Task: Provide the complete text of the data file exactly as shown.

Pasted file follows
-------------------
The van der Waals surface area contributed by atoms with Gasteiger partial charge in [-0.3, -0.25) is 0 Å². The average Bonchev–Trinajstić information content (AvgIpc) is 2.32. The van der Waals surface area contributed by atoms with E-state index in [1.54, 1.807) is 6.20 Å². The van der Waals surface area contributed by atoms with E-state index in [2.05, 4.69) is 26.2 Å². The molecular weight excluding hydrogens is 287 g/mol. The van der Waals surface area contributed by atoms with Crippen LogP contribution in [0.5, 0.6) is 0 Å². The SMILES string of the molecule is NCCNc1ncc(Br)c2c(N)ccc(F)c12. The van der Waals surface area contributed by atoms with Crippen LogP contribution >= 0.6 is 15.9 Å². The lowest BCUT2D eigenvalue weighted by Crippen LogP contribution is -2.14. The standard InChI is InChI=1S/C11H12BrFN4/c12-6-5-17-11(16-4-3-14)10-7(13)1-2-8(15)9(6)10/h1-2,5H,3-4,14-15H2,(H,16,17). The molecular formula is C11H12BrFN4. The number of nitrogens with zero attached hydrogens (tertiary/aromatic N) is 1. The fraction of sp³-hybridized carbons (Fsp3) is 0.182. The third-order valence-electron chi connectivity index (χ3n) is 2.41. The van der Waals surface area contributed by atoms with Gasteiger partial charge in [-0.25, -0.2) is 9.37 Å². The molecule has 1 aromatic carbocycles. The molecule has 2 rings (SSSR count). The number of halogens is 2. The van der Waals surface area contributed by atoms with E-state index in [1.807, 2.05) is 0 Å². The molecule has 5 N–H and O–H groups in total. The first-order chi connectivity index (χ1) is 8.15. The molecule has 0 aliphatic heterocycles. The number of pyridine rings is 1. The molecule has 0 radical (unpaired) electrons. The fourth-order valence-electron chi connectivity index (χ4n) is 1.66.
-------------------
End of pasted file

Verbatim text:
The van der Waals surface area contributed by atoms with Gasteiger partial charge in [-0.3, -0.25) is 0 Å². The average Bonchev–Trinajstić information content (AvgIpc) is 2.32. The van der Waals surface area contributed by atoms with E-state index in [1.54, 1.807) is 6.20 Å². The van der Waals surface area contributed by atoms with E-state index in [2.05, 4.69) is 26.2 Å². The molecular weight excluding hydrogens is 287 g/mol. The van der Waals surface area contributed by atoms with Crippen LogP contribution in [0.5, 0.6) is 0 Å². The SMILES string of the molecule is NCCNc1ncc(Br)c2c(N)ccc(F)c12. The van der Waals surface area contributed by atoms with Crippen LogP contribution >= 0.6 is 15.9 Å². The lowest BCUT2D eigenvalue weighted by Crippen LogP contribution is -2.14. The standard InChI is InChI=1S/C11H12BrFN4/c12-6-5-17-11(16-4-3-14)10-7(13)1-2-8(15)9(6)10/h1-2,5H,3-4,14-15H2,(H,16,17). The molecular formula is C11H12BrFN4. The number of nitrogens with zero attached hydrogens (tertiary/aromatic N) is 1. The fraction of sp³-hybridized carbons (Fsp3) is 0.182. The third-order valence-electron chi connectivity index (χ3n) is 2.41. The van der Waals surface area contributed by atoms with Gasteiger partial charge in [-0.25, -0.2) is 9.37 Å². The molecule has 1 aromatic carbocycles. The molecule has 2 rings (SSSR count). The number of halogens is 2. The van der Waals surface area contributed by atoms with E-state index in [1.807, 2.05) is 0 Å². The molecule has 5 N–H and O–H groups in total. The first-order chi connectivity index (χ1) is 8.15. The molecule has 0 aliphatic heterocycles. The number of pyridine rings is 1. The molecule has 0 radical (unpaired) electrons. The fourth-order valence-electron chi connectivity index (χ4n) is 1.66.